SDM

From a review of the movie Slumdog Millionaire by Dennis Lim in Slate:

A slippery and self-conscious concoction, Slumdog has it both ways. It makes a show of being anchored in a real-world social context, then asks to be read as a fantasy. It ladles on brutality only to dispel it with frivolity. The film’s evasiveness is especially dismaying when compared with the purpose and clarity of urban-poverty fables like Luis Bunuel’s Los Olvidados, set among Mexico City street kids, or Charles Burnett’s Killer of Sheep, set in inner-city Los Angeles. It’s hard to fault Slumdog for what it is not and never tries to be. But what it is—a simulation of “the real India,” which it hasn’t bothered to populate with real people—is dissonant to the point of incoherence.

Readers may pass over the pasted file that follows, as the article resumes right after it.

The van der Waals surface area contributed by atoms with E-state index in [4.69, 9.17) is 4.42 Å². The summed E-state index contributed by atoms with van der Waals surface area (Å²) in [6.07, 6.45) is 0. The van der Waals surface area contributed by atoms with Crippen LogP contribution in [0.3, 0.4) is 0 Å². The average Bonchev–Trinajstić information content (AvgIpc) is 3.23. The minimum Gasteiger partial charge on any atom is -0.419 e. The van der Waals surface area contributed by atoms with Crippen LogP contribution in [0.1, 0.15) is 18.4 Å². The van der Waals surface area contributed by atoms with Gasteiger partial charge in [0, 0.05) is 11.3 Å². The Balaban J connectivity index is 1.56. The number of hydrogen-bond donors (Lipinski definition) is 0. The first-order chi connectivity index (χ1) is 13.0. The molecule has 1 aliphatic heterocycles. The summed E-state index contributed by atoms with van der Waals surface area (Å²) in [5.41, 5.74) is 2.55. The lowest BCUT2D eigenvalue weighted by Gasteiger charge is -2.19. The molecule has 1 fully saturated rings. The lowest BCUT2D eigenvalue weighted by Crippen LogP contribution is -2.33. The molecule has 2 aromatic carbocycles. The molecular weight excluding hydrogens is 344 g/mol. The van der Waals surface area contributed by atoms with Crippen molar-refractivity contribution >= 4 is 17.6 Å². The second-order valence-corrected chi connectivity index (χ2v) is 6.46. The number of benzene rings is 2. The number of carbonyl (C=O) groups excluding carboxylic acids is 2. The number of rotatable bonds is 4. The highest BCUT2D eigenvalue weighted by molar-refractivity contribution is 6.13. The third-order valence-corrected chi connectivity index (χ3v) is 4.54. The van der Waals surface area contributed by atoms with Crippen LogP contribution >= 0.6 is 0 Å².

Author: Atanu Dey

Economist.

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